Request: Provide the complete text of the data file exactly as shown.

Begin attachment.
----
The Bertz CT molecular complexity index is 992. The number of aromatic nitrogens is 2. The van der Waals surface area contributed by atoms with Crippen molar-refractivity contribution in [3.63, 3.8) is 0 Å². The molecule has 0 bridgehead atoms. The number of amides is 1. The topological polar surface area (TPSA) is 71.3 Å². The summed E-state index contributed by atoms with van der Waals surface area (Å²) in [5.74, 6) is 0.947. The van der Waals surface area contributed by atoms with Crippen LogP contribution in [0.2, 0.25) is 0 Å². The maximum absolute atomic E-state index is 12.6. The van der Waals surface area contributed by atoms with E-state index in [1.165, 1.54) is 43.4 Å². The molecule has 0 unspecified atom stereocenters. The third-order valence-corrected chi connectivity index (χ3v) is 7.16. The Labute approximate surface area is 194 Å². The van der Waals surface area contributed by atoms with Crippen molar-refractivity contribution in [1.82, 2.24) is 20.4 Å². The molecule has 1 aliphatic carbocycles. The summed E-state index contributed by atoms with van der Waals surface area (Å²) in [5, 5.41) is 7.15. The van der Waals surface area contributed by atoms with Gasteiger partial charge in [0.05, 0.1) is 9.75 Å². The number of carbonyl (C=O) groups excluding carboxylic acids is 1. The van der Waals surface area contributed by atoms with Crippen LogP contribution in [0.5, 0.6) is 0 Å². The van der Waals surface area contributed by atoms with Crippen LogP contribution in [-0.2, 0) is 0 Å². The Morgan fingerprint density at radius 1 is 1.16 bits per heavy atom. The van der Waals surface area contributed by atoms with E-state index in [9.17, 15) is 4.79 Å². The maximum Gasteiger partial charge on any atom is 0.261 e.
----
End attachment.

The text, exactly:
The Bertz CT molecular complexity index is 992. The number of aromatic nitrogens is 2. The van der Waals surface area contributed by atoms with Crippen molar-refractivity contribution in [3.63, 3.8) is 0 Å². The molecule has 0 bridgehead atoms. The number of amides is 1. The topological polar surface area (TPSA) is 71.3 Å². The summed E-state index contributed by atoms with van der Waals surface area (Å²) in [5.74, 6) is 0.947. The van der Waals surface area contributed by atoms with Crippen LogP contribution in [0.2, 0.25) is 0 Å². The maximum absolute atomic E-state index is 12.6. The van der Waals surface area contributed by atoms with E-state index in [1.165, 1.54) is 43.4 Å². The molecule has 0 unspecified atom stereocenters. The third-order valence-corrected chi connectivity index (χ3v) is 7.16. The Labute approximate surface area is 194 Å². The van der Waals surface area contributed by atoms with Crippen molar-refractivity contribution in [1.82, 2.24) is 20.4 Å². The molecule has 1 aliphatic carbocycles. The summed E-state index contributed by atoms with van der Waals surface area (Å²) in [5, 5.41) is 7.15. The van der Waals surface area contributed by atoms with Gasteiger partial charge in [0.05, 0.1) is 9.75 Å². The number of carbonyl (C=O) groups excluding carboxylic acids is 1. The van der Waals surface area contributed by atoms with Crippen LogP contribution in [0.5, 0.6) is 0 Å². The van der Waals surface area contributed by atoms with Crippen LogP contribution in [-0.2, 0) is 0 Å². The Morgan fingerprint density at radius 1 is 1.16 bits per heavy atom. The van der Waals surface area contributed by atoms with E-state index in [9.17, 15) is 4.79 Å². The maximum Gasteiger partial charge on any atom is 0.261 e.